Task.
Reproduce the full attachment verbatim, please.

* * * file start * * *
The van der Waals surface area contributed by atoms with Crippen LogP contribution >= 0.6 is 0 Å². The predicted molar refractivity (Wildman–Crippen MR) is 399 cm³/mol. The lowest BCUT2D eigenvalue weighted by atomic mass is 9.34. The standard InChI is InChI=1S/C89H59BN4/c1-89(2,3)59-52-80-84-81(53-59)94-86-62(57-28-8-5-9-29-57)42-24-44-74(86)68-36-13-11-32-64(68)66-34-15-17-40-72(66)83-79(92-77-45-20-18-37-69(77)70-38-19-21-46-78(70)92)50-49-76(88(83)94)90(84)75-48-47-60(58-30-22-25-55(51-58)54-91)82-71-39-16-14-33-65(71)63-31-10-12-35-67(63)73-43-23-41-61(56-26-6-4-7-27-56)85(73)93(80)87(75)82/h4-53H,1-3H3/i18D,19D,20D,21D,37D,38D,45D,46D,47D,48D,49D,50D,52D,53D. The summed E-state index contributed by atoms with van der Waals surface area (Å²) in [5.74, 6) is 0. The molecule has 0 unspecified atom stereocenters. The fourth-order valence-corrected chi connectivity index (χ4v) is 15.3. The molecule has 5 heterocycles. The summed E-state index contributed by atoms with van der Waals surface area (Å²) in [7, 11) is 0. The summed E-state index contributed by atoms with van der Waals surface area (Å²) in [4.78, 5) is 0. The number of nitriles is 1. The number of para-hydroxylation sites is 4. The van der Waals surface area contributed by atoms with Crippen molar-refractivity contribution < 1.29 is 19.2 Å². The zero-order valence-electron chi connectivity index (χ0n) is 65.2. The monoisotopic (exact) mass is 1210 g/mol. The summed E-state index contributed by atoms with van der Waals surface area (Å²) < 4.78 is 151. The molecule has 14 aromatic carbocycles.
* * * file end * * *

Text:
The van der Waals surface area contributed by atoms with Crippen LogP contribution >= 0.6 is 0 Å². The predicted molar refractivity (Wildman–Crippen MR) is 399 cm³/mol. The lowest BCUT2D eigenvalue weighted by atomic mass is 9.34. The standard InChI is InChI=1S/C89H59BN4/c1-89(2,3)59-52-80-84-81(53-59)94-86-62(57-28-8-5-9-29-57)42-24-44-74(86)68-36-13-11-32-64(68)66-34-15-17-40-72(66)83-79(92-77-45-20-18-37-69(77)70-38-19-21-46-78(70)92)50-49-76(88(83)94)90(84)75-48-47-60(58-30-22-25-55(51-58)54-91)82-71-39-16-14-33-65(71)63-31-10-12-35-67(63)73-43-23-41-61(56-26-6-4-7-27-56)85(73)93(80)87(75)82/h4-53H,1-3H3/i18D,19D,20D,21D,37D,38D,45D,46D,47D,48D,49D,50D,52D,53D. The summed E-state index contributed by atoms with van der Waals surface area (Å²) in [5.74, 6) is 0. The molecule has 0 unspecified atom stereocenters. The fourth-order valence-corrected chi connectivity index (χ4v) is 15.3. The molecule has 5 heterocycles. The summed E-state index contributed by atoms with van der Waals surface area (Å²) in [7, 11) is 0. The summed E-state index contributed by atoms with van der Waals surface area (Å²) in [4.78, 5) is 0. The number of nitriles is 1. The number of para-hydroxylation sites is 4. The van der Waals surface area contributed by atoms with Crippen molar-refractivity contribution < 1.29 is 19.2 Å². The zero-order valence-electron chi connectivity index (χ0n) is 65.2. The monoisotopic (exact) mass is 1210 g/mol. The summed E-state index contributed by atoms with van der Waals surface area (Å²) < 4.78 is 151. The molecule has 14 aromatic carbocycles.